Note: this is the first in a series of guest posts by various experts on marketing your small business offline. If  you would like to submit an article for consideration on a topic related to offline marketing, or offline marketing tips, use our article submitter form or send an email to heidi (at) today!

Brainstorming Marketing Ideas

"ideas through brainstorming"
Last week I attended the South Florida Business Owners Group. It is a bi-monthly local networking group founded by Christina Rowe of Stand Out Media Group. It is filled with positive, uplifting  men and women in many different industries.  What I like about it is comraderie and willingness to share among the members. That and the valuable resources shared by Christina and several members of the group. In fact on many occasions, Christina will invite me to share a tip of the week or resource of the week.

Getting back to last week’s meeting – toward the end of every meeting Christina has us get into smaller groups of six or eight people and do a brainstorming session on a topic she has chosen.  Our task was to share the best marketing ideas ever used that produced the most dramatic results.  Here are the ideas our group came up with:

Luis said his best marketing is going to meetings and doing business showcases.

Connie, Melvin, Orit, Heidi, Luis, MaryAnn, Kathy and Pedro

Orit said her best idea so far has been calling on salons and businesses that would benefit from carrying her jewelry line. Orit also mentioned a new ad network she is involved in called YEXT which shows promise and I will be writing about on one of my other blogs as soon as I have had time to do some research.

Melvin (he’s a building contractor) said he finds potential clients on LinkedIn and then connects with them to set up a time to get together for a one-on-one. He also finds that giving referrals leads to getting more referrals.

Connie said worth-of-mouth is her best source to drive prospects to her Interior Design company.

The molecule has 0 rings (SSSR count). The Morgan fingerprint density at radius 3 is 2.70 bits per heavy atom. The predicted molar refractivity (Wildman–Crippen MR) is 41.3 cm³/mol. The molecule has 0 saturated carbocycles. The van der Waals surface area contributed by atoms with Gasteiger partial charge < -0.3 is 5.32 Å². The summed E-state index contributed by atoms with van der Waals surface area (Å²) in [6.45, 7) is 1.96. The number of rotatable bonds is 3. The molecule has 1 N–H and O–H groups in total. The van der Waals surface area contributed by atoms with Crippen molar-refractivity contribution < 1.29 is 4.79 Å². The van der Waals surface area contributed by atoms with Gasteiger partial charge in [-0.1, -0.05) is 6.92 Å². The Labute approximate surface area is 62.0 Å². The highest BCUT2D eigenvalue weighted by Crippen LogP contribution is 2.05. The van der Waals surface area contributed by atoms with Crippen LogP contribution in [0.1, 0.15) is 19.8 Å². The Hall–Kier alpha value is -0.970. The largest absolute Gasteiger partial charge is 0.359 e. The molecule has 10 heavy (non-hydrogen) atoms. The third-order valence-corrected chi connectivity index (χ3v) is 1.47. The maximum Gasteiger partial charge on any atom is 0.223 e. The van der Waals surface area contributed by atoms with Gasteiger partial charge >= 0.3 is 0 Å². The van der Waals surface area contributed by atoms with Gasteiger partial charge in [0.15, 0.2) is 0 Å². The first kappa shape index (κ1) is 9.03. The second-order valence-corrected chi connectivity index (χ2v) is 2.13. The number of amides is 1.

Maryann said wearing her custom made jewelry and raffle give-aways were her best source of new business.

I talked about what I do in my retail business which is giving away roses everywhere I do. I wrap them,  tie a business card to the rose and hand them out at meetings, toll booths, grocery stores and more.  Great return on my investment.

Pedro (Lending) talked about using focus groups and masterminds to drive more business.

And Kathy talked about using Public Speaking to promote her business. And also joining associations.

With this list of ideas you could create a strategic marketing plan and have enough ideas and business to keep you in the black for as long as the ideas work.

At the end of the brainstorming the “team leaders” were asked to get up and share the group ideas. It is very powerful and the ideas the 30+ members came up with are enough to keep us all busy marketing our businesses offline (and online) for several years to come.

Brainstorming can be an essential part of any idea generating activity. If you need help with your small business, need to come up with specific ideas and strategies to market your small business offline, I suggest you give it a try.  Take your clients to lunch, ask people who’s opinion you trust and admire and come up with your own list of marketing ideas.

The possibilities are endless…

Note: if you are in South Florida and would like to attend the South Florida Business Owners Networking Group, visit: for more information. 

Becoming A Familiar Face In The Community

"Does your face stand out in the crowd"
Remember the saying, “out of sight is out of mind”?  It is especially true in business. With so much competition vying for the same audience, it is important to make yourself noticed. In fact, in order to be effective and efficient, the majority of offline marketing should be done in the local market, closest to home or your business to maximize your opportunities for exposure.